Flying Eagles coach Ladan Bosso says he is confident the Nigeria Football Federation (NFF) will give him the necessary support to enable the national U-20 side excel in upcoming competitions.
Bosso, who was appointed head coach of the Flying Eagles for a second stint last month, is preparing his team for the WAFU B U-20 tournament in Togo, which serves as a qualifier for the CAF U-20 Africa Cup of Nations in Mauritania next year.
With limited time available before he leads his wards to Togo for the WAFU B tournament which runs from 18 November to 2 December, 2020, the former Kano Pillars and Abia Warriors coach is now banking on the NFF to provide the enabling environment for the 7-time African champions.
Given the necessary support, Bosso believes his team will produce the right kind of results.
“The (Nigeria Football) Federation are there to do the right thing for the coaches to perform, to make the environment comparatively okay for the coaches and players to do well. They have the ability to do that,” he stated.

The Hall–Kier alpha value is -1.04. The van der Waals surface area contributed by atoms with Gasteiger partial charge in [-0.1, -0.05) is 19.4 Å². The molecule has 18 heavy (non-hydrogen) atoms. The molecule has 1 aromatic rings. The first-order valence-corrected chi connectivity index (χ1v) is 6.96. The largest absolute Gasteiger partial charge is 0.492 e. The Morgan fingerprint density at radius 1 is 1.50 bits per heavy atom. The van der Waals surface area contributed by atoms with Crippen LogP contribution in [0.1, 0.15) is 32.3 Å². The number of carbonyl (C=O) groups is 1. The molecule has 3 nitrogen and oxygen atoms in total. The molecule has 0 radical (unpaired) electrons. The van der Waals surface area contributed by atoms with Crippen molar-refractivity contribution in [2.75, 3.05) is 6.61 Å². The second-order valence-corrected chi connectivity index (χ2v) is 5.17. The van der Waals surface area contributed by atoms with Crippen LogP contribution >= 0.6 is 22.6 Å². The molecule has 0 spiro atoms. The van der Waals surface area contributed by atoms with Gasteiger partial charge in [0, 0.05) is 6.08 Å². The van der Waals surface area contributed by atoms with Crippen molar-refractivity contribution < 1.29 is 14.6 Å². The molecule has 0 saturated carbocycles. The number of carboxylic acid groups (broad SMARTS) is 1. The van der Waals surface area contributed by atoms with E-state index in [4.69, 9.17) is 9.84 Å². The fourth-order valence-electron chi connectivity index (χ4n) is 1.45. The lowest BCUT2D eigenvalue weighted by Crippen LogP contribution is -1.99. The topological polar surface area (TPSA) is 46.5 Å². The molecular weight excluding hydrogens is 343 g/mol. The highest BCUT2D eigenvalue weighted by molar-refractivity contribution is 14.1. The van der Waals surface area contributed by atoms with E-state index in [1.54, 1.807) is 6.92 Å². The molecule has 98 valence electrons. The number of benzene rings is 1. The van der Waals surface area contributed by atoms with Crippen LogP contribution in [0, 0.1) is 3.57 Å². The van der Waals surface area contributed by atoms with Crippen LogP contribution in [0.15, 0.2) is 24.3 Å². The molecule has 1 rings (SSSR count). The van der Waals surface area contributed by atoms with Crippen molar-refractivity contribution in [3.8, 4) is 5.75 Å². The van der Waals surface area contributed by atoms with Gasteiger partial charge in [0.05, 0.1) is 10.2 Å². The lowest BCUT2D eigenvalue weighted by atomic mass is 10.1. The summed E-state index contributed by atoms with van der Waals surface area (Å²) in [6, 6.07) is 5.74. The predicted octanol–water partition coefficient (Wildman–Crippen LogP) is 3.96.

“And I think we don’t have any reason to give or the NFF have no reason to give not to give us the best of support.
“I’m too confident with these appointments, they know what they (NFF) are looking for, that’s why they called us back.”
The appointments of Bosso and his Golden Eaglets counterpart Fatai Amoo, have been greeted with widespread criticism, with many accusing the NFF of regressing by restoring Bosso to a position he first held in 2007 while the 65-year old Amoo is viewed by many as a tactical dinosaur.
But Bosso believes the experience garnered over the years by himself and Amoo will be very handy for the team and the younger assistant coaches.
“And for people to say ‘these are old coaches, these are that..,” look at the records of the cadet coaches in the previous years,” he said.
“At what age did Fanny Amun win the World Cup, at what age did coach Yemi Tella (56) win the World Cup, at what age did Sebastian Brodericks (47) win the World Cup? Now look at the level they have gone.
“And when you look at the young coaches that came up, some of them did not even qualify (for the World Cup). So, what we are now trying to do is that the NFF is trying to say ‘okay, those people that have enough experience should come and then, most of the assistant coaches that are coming from the grassroot are younger coaches’. So that they can have a long time to learn.”